CIO Best Practices

Checklist For Implementing Generative AI

Sometimes good initiatives stall. That might be the case with you and generative AI. Don’t let your interest get distracted. Use this checklist to open incredible opportunities for you and your team.

Scott Smeester


August 24, 2023

Photo credit:
Randy Fath

Sometimes good initiatives stall. That might be the case with you and generative AI. Don’t let your interest get distracted. Use this checklist to open incredible opportunities for you and your team.

Mom: Why did you fall out of bed?

Child: I stayed too close to where I got in.

Are you in bed with generative AI? If so, it’s possible you are in but not into it and still on the edge.

Crawl in there. Get comfortable. I’ve been talking with CIOs who are still wondering what to do. I created a checklist to help you introduce and immerse others into it.

Needs Assessment:

Identify the departments and roles that will benefit the most from understanding and using generative AI.

Gauge the current level of AI literacy within these teams.

Establish Clear Objectives:

Define what you want the teams to achieve by the end of the training. For example, understanding the basics of generative AI, being able to integrate AI tools into daily tasks, or even developing AI-based projects in-house.

Foundational Knowledge:

Begin with workshops on the basics of AI and Machine Learning. Understanding foundational concepts is crucial before diving into generative models. Coursera has some good classes to draw from.

Introduce the concept of generative models, with emphasis on their strengths, weaknesses, and typical applications.

Hands-on Training:

Collaborate with AI vendors or consultants to conduct hands-on sessions. These could involve using pre-trained models, fine-tuning them, or even training models from scratch.

Encourage the use of platforms like Google's TensorFlow, OpenAI's playground, or other cloud-based AI platforms that allow for experimentation without significant upfront infrastructure investment.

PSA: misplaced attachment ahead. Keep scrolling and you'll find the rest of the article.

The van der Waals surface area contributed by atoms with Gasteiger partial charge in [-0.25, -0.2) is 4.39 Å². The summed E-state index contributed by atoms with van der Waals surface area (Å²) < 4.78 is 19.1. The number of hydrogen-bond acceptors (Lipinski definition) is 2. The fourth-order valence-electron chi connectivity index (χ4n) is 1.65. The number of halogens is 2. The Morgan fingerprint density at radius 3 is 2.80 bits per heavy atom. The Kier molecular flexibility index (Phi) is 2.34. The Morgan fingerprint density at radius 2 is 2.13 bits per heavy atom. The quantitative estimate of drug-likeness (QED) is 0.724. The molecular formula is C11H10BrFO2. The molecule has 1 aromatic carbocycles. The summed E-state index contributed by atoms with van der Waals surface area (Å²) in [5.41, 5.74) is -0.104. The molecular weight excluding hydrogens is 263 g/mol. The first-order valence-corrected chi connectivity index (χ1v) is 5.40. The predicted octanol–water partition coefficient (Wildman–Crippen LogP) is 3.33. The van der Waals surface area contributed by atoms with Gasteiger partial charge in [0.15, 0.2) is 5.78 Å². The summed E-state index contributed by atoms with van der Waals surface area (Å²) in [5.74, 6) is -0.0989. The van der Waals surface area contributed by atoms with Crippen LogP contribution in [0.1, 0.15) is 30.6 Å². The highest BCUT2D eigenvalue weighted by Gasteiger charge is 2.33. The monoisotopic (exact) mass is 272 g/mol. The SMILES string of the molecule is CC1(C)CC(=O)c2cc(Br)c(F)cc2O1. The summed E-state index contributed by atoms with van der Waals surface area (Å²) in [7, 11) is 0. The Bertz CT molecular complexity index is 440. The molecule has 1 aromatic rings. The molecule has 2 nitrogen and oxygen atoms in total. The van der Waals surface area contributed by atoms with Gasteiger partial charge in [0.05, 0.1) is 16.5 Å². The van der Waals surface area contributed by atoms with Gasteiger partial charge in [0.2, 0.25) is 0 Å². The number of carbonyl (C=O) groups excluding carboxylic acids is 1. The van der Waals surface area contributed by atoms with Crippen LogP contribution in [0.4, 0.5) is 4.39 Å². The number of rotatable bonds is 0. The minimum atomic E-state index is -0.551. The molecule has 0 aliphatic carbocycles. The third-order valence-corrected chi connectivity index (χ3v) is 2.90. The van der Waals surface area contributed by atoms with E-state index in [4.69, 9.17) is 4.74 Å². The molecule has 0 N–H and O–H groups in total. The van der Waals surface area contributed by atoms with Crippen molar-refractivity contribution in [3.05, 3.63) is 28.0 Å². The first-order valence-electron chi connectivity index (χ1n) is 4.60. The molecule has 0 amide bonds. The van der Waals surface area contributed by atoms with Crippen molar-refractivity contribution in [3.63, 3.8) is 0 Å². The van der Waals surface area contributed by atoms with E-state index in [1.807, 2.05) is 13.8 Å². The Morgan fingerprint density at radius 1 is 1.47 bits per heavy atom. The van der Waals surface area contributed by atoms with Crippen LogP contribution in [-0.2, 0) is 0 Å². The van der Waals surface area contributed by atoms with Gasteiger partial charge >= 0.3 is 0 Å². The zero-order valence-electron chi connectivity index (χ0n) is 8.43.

Real-world Projects:

Assign small projects or use cases relevant to your organization. These should be practical applications where generative AI can make a difference.

Monitor these projects closely, providing resources and expert assistance when necessary.

Ethics and Responsible Use:

Conduct sessions on the ethical implications of AI. This should cover data privacy, model biases, transparency, and the societal implications of AI decisions.

Establish clear guidelines and best practices for the responsible use of generative AI within your organization.

Continuous Learning:

AI is a rapidly evolving field. Ensure that teams have access to up-to-date resources, including online courses, webinars, workshops, and conferences.

Encourage participation in AI communities or forums for knowledge exchange.

Assessment and Feedback:

Periodically assess the teams' proficiency in generative AI to ensure the training is effective.

Gather feedback to improve future training sessions and to understand any additional support teams might need.

Infrastructure and Tools:

Invest in the necessary infrastructure to support AI initiatives. This might include high-performance computing clusters, cloud platforms, or specialized software.

Ensure teams have access to relevant tools, platforms, and APIs that enable them to harness the power of generative AI effectively.

Collaboration and Partnerships:

Consider partnerships with academic institutions, AI research groups, or industry consortia.

CIO Mastermind is available to talk with you about how to build learning communities within your department or organization to get the most out of Gen AI.

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